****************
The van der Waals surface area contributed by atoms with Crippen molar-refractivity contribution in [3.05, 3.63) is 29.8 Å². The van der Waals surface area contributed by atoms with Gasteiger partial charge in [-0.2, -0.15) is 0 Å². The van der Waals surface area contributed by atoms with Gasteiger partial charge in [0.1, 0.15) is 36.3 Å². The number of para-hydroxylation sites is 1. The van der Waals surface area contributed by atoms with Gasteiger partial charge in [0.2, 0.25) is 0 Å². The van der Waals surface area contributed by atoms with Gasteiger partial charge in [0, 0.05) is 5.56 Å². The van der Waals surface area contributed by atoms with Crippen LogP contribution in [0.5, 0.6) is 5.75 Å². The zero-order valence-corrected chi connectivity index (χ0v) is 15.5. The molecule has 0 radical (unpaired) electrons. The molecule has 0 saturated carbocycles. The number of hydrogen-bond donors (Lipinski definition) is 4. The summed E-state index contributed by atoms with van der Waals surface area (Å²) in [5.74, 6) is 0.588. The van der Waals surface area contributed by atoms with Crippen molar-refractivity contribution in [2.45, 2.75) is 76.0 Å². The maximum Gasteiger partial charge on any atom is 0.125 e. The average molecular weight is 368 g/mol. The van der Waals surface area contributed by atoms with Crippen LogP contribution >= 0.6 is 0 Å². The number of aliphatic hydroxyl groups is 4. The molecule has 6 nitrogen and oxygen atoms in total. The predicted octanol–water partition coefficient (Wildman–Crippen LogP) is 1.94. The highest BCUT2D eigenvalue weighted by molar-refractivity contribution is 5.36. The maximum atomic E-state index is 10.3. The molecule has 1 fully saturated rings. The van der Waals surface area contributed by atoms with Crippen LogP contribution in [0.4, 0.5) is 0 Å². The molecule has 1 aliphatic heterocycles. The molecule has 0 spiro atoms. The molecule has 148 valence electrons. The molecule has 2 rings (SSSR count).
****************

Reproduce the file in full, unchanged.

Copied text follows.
The van der Waals surface area contributed by atoms with Crippen molar-refractivity contribution in [3.05, 3.63) is 29.8 Å². The van der Waals surface area contributed by atoms with Gasteiger partial charge in [-0.2, -0.15) is 0 Å². The van der Waals surface area contributed by atoms with Gasteiger partial charge in [0.1, 0.15) is 36.3 Å². The number of para-hydroxylation sites is 1. The van der Waals surface area contributed by atoms with Gasteiger partial charge in [0.2, 0.25) is 0 Å². The van der Waals surface area contributed by atoms with Gasteiger partial charge in [0, 0.05) is 5.56 Å². The van der Waals surface area contributed by atoms with Crippen LogP contribution in [0.5, 0.6) is 5.75 Å². The zero-order valence-corrected chi connectivity index (χ0v) is 15.5. The molecule has 0 radical (unpaired) electrons. The molecule has 0 saturated carbocycles. The number of hydrogen-bond donors (Lipinski definition) is 4. The summed E-state index contributed by atoms with van der Waals surface area (Å²) in [5.74, 6) is 0.588. The van der Waals surface area contributed by atoms with Crippen molar-refractivity contribution in [2.45, 2.75) is 76.0 Å². The maximum Gasteiger partial charge on any atom is 0.125 e. The average molecular weight is 368 g/mol. The van der Waals surface area contributed by atoms with Crippen LogP contribution >= 0.6 is 0 Å². The number of aliphatic hydroxyl groups is 4. The molecule has 6 nitrogen and oxygen atoms in total. The predicted octanol–water partition coefficient (Wildman–Crippen LogP) is 1.94. The highest BCUT2D eigenvalue weighted by molar-refractivity contribution is 5.36. The maximum atomic E-state index is 10.3. The molecule has 1 fully saturated rings. The van der Waals surface area contributed by atoms with Crippen LogP contribution in [0.4, 0.5) is 0 Å². The molecule has 1 aliphatic heterocycles. The molecule has 0 spiro atoms. The molecule has 148 valence electrons. The molecule has 2 rings (SSSR count).